Colin is a Certified Athletic Trainer and performance therapist. He spent 4 years working for USA Track and Field at the Olympic Training Center in Chula Vista, CA. In that time he traveled around the world helping over 75 Olympians optimize their health and performance (including numerous olympic gold medalists, world champions, and world and American record holders). He also worked for the Los Angeles Lakers organization, where he received a ring from their 2020 NBA Championship. He has also worked with various sports teams at the University of Michigan and at Mississippi State University, and has consulted with professional athletes in a wide variety of sports, including the NFL, NBA, Rugby, Bobsled, and CrossFit.

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September 10, 2023 12:18 pm

This is a great post. I have been so frustrated because I have exercised daily for the past 10 years yet I’m still often stuck in the same range of motion in many joints. It’s taken me down several rabbit holes to try to understand what’s going on. I’ve worked daily with PTs, with athletic trainers, strength and conditioning coaches. I’m a yoga teacher trained in several disciplines. I’ve done pilates for 20 years. Everything you say here makes a lot of sense and are good reminders. One other thing I’ve learned in my process is that the nervous system… Read more »

Robert J. Brown
Robert J. Brown
March 20, 2023 5:22 am

It is important to focus on exercises that target the specific areas where you are experiencing pain or stiffness. Additionally, you may need to adjust the intensity and frequency of your exercises to better suit your needs. To learn more about how to improve your mobility routine, continued reading this article that highlights the top 10 social media apps for Android, which can be a great way to stay motivated and connected with others who are also working on improving their mobility. 

Last edited 1 year ago by Robert J. Brown
Linda Marcum
Linda Marcum
October 9, 2022 3:23 am

I have moderate scoliosis and have been working on mobility, primarily flow drills. Looking forward to the next article.

Coach Nick
Coach Nick
October 13, 2022 10:26 am
Reply to  Linda Marcum

Hi Linda, thanks for the comment! First off, scoliosis is pretty common so don’t be too concerned. Sometimes the condition is respiratory related meaning that you may not be breathing optimally. Your body then adapts so that you can move air and where it needs to go for survival. It could also be a movement issue. If you look back at our youtube videos there are some ELDOA posture videos that are meant to create space in specific areas of the spine. So depending on where your curves are happening they may be a great resource for you!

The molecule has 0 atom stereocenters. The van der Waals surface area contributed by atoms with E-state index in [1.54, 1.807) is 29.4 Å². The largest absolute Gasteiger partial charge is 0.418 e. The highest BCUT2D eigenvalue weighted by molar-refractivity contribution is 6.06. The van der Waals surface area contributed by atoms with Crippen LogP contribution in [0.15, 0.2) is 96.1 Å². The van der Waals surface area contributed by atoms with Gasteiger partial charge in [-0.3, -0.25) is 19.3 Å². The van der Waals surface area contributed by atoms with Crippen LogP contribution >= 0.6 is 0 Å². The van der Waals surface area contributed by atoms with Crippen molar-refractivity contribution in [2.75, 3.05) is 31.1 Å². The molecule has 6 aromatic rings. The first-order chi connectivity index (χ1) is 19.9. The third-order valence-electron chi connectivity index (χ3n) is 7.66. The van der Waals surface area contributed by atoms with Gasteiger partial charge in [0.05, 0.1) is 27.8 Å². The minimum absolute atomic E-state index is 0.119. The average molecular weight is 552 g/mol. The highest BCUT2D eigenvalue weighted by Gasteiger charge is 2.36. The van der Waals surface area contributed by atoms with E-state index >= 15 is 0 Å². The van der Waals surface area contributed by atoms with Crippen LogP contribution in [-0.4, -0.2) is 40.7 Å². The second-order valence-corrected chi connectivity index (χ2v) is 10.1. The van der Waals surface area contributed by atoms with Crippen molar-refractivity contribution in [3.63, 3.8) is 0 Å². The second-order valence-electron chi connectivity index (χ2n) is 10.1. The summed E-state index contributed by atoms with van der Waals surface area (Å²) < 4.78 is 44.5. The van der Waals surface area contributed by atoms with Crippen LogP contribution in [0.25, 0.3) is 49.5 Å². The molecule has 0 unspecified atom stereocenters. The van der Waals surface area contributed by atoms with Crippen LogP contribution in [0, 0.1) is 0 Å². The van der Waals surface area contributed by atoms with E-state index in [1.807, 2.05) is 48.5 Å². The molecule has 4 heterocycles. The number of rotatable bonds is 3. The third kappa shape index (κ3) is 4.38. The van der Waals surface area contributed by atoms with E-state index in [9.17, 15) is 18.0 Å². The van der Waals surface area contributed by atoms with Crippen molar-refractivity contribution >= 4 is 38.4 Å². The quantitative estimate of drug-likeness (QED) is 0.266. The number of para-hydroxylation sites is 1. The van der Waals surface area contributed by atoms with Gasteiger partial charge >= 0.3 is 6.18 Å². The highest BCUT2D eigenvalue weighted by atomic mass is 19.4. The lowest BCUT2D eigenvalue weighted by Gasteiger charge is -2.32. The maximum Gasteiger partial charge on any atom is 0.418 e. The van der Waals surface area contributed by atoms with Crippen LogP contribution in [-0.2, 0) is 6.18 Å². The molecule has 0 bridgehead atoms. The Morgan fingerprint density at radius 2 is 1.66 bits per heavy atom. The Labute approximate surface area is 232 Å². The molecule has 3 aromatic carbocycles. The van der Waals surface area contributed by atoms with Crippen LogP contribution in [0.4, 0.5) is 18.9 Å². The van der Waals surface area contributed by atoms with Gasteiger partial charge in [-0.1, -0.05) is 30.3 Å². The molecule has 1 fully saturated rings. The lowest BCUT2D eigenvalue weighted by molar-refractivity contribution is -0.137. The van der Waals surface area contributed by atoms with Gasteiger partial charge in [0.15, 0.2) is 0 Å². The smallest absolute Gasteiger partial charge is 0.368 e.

Maurizio Farinelli
Maurizio Farinelli
October 5, 2022 2:20 pm

Just today I found myself frustrated because I can’t improve my (ridiculous 65kg ) snatch due to a poor shoulder and hip mobility. I spend 30 min. Every day before work out, with different mobility drills, but I still stuck at same ROM, just very little improvement in 3 months that I lost if I stay off one week, and then back to the starting point. I’m looking forward to your next article

October 8, 2022 9:49 am

I have been trying everything for poor internal external shoulder rotation and still nothing. Just pain.

Coach Nick
Coach Nick
October 13, 2022 10:35 am
Reply to  Buzz

Buzz, have you checked your shoulder flexion, abduction, and extension? If these are tight you may get some relief by focusing on lat mobility and utilizing some of the techniques that are mentioned in this article and the one Michele just referred to. If your lats are tight you can be literally stuck in IR. Also, if there is pain it may be time to see a body worker and get a proper assessment.

Coach Nick
Coach Nick
October 13, 2022 10:30 am

Maurizio, I totally understand your frustrations! Have you checked how your ribcage moves? If your ribs are externally rotated the scapula is in a postion where you your humerous bone has no space to gain shoulder internal rotation!